Settling a collection – How much can I save?

Life happens. We all go through rough financial times. You may have accumulated debt. That debt turned into a collection. And that collection may be holding you back from your financial goals. So what do you do? When it comes to the question of settling a collection – two obvious options are:

1. Pay the debt

2. Settle the debt

Paying the debt is obviously the easiest option, but not necessarily friendly on your bank account. Settling the debt can save you money, but unless you’re a debt negotiator, it will cost you to have a professional negotiate the debt on your behalf.

So the question becomes … How much can I save by settling a collection? And, is it worth it?

Creditors Want to Recover Their Money

Creditors did not become among the largest institutions on the planet by making poor financial decisions. When a past-due account is placed in collections, they are attempting to recover the money they perceive is lost. They know accounts like these are not likely to be collected.

Example: Your credit card company decides to sell your 500 debt to XYZ Collection Company for pennies on the dollar because it assumes you aren’t going to pay. That’s when you start getting harassed by the collection agency by phone calls.

A similar situation is when the Original Creditor extends a “Settlement Offer” in attempts to recover more of your debt compared to what a collection agency will pay for it.

Example: Your credit union decides to make an offer for you to pay your 1000 debt for 600 before it decides to sell the debt to a collection agency for much less.

Settling a Collection Can be a Win-Win for Everyone

Depending on the situation, if you are in a financial situation to offer a lump sum percentage (25% – 75%) of the amount owed, most companies will accept. This is simple business decision because it will save them money in the long run. The Original creditor doesn’t want to pay someone to harass you for the next several months if they can avoid it. Similarly, collection agencies are happy to get any amount in addition to what they paid for your debt.

Major Factors in Settling a Collection

You need to understand the major factors that will influence the outcome of a debt settlement negotiation.

They are:

● How old the debt is
● Who the original creditor is
● Who the Debt Collector is
● The type of debt is it

Differences in Difficulty between Creditors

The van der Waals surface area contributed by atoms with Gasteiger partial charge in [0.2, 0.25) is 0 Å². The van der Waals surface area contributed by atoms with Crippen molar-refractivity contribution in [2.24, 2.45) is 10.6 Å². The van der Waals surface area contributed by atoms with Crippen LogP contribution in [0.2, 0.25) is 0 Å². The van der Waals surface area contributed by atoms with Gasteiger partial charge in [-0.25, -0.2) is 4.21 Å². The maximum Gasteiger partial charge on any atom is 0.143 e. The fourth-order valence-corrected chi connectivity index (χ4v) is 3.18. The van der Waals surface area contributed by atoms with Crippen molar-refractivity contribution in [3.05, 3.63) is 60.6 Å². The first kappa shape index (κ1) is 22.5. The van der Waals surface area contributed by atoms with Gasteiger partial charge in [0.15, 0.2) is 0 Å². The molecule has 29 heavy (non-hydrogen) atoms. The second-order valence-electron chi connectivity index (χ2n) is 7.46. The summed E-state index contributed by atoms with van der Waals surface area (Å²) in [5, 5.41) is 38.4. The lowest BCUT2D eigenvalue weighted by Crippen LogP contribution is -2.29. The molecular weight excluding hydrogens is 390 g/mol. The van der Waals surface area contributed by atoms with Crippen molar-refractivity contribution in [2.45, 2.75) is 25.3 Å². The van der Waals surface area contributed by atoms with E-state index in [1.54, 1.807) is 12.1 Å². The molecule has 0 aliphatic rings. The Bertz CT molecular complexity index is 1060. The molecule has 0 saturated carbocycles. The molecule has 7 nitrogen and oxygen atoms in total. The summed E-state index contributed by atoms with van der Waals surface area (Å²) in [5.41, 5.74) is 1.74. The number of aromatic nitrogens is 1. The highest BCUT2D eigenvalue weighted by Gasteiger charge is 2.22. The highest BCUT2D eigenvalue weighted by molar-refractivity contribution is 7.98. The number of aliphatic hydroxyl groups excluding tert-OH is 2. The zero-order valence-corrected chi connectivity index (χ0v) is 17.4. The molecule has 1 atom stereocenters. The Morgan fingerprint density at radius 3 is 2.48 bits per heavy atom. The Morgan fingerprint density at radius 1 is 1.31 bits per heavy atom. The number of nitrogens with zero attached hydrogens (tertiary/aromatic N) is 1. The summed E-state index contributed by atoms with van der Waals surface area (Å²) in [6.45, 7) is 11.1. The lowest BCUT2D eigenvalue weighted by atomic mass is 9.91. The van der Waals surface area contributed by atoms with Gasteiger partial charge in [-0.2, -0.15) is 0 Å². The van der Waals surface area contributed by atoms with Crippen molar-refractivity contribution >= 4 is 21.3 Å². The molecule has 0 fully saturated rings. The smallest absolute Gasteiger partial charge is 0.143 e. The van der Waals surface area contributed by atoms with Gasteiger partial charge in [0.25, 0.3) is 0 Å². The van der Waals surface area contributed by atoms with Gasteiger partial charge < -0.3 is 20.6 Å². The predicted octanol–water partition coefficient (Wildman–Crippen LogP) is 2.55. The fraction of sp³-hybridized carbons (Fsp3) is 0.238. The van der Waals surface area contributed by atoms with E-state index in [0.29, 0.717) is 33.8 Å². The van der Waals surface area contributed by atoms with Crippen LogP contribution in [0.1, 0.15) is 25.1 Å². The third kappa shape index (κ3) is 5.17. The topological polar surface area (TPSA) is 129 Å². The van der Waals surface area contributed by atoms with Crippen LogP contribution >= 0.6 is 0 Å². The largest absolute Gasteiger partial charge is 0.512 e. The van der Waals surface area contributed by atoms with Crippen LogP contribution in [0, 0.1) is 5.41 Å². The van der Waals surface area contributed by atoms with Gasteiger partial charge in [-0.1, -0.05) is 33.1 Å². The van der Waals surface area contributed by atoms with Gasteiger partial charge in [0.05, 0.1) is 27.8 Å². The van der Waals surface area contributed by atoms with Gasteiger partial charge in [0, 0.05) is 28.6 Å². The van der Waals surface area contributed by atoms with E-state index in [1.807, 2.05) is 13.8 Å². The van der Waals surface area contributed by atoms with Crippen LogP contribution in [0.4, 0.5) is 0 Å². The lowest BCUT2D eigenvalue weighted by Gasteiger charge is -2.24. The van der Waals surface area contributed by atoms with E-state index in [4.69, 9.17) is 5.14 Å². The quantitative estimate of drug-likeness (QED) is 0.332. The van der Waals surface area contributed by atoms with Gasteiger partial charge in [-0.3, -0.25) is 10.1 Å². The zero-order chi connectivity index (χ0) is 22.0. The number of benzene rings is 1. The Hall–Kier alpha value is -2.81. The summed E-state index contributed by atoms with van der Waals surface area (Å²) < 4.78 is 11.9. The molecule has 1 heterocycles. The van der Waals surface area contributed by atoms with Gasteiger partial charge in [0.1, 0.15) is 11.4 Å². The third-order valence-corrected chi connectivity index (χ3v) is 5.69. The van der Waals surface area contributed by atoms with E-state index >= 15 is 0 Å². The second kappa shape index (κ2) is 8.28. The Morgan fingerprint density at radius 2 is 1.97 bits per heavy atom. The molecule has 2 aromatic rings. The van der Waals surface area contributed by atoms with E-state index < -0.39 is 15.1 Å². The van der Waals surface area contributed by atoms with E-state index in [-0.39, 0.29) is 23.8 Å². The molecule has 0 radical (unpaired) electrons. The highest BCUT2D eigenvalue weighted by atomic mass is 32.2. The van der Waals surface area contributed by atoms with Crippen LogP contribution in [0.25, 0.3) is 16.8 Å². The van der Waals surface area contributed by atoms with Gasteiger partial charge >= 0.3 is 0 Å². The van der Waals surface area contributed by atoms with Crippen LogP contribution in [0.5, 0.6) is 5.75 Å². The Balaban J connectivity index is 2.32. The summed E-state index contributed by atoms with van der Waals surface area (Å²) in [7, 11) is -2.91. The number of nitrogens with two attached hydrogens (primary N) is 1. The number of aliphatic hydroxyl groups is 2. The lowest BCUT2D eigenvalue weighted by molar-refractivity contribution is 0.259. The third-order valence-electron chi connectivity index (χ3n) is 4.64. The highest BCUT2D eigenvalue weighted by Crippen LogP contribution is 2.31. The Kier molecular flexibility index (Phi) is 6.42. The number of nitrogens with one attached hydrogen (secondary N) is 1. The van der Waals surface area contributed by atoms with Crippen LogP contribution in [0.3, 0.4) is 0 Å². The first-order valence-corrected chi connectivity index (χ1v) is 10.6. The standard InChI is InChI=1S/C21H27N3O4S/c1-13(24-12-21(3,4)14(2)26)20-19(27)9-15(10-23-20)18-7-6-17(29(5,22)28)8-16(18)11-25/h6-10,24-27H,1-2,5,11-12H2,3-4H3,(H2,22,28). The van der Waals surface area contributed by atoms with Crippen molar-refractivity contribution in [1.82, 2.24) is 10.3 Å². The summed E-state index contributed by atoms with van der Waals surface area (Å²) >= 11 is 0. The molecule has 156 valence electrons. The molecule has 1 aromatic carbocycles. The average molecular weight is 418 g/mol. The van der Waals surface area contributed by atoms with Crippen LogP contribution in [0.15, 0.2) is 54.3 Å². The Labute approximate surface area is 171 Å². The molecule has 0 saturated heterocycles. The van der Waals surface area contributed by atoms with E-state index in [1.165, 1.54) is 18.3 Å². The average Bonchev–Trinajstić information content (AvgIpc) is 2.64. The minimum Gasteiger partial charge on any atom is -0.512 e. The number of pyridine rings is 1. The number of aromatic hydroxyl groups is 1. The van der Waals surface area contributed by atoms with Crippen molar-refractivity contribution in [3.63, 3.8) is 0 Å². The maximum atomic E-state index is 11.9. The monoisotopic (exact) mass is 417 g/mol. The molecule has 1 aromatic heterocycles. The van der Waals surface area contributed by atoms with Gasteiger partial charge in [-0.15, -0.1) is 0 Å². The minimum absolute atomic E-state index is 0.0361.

The greatest savings can usually be achieved on settlements with Credit Card Debt. This is because creditors like Bank of America, Chase, Wells Fargo have protective measures that benefit their own pockets. They have insurance on unsecured credit card debt in the event a consumer does not pay back the money they spend. In most cases, these companies will sell a portfolio of debt for pennies on the dollar and write off the balance as a ‘Loss’ on their taxes at the end of the year – effectively ‘cashing in’ on their client’s delinquent accounts.

On the other hand, some of the most difficult collection accounts to negotiate are the Federal Credit Unions. This is because Federal Credit Unions have a strong focus on record keeping. It is not uncommon for an FCU to extend settlement offers on significantly past due accounts. However, in most cases these organizations will not accept settlement offers from their account holders for amounts less than they owe. When a FCU takes a loss, their entire membership base “pays for it” – so naturally they fight hard to avoid this.

A Word of Caution

Beware. Traditional debt settlement programs have open-ended contracts with endless monthly fees and their clients are told to stop paying their bills. This alarming tactic can hurt consumers more than it helps. It can leave a consumer in worse position than before! Be wary of any company that practices similar tactics.

Most companies will not admit that you can successfully reach settlements on past-due accounts by yourself. However, you need the right information to navigate the process successfully. Naturally, success ultimately comes from having experience negotiating with all types of creditors.

If you have questions about your specific situation, reach out and talk to us.

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